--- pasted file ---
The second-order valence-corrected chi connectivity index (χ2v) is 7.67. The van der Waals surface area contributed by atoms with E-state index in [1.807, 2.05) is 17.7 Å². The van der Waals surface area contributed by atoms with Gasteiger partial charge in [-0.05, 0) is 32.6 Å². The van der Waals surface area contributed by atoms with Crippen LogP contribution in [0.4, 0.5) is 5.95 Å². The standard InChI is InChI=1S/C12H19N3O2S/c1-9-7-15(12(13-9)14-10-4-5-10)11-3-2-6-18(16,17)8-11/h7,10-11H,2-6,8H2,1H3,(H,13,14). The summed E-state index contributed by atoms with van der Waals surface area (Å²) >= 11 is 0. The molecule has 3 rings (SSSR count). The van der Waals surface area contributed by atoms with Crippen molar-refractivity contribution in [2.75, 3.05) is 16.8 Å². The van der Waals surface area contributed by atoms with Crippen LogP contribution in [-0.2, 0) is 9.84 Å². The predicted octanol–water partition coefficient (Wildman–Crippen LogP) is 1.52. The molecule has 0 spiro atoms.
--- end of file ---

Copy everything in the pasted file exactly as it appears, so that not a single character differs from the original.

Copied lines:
The second-order valence-corrected chi connectivity index (χ2v) is 7.67. The van der Waals surface area contributed by atoms with E-state index in [1.807, 2.05) is 17.7 Å². The van der Waals surface area contributed by atoms with Gasteiger partial charge in [-0.05, 0) is 32.6 Å². The van der Waals surface area contributed by atoms with Crippen LogP contribution in [0.4, 0.5) is 5.95 Å². The standard InChI is InChI=1S/C12H19N3O2S/c1-9-7-15(12(13-9)14-10-4-5-10)11-3-2-6-18(16,17)8-11/h7,10-11H,2-6,8H2,1H3,(H,13,14). The summed E-state index contributed by atoms with van der Waals surface area (Å²) >= 11 is 0. The molecule has 3 rings (SSSR count). The van der Waals surface area contributed by atoms with Crippen molar-refractivity contribution in [2.75, 3.05) is 16.8 Å². The van der Waals surface area contributed by atoms with Crippen LogP contribution in [-0.2, 0) is 9.84 Å². The predicted octanol–water partition coefficient (Wildman–Crippen LogP) is 1.52. The molecule has 0 spiro atoms.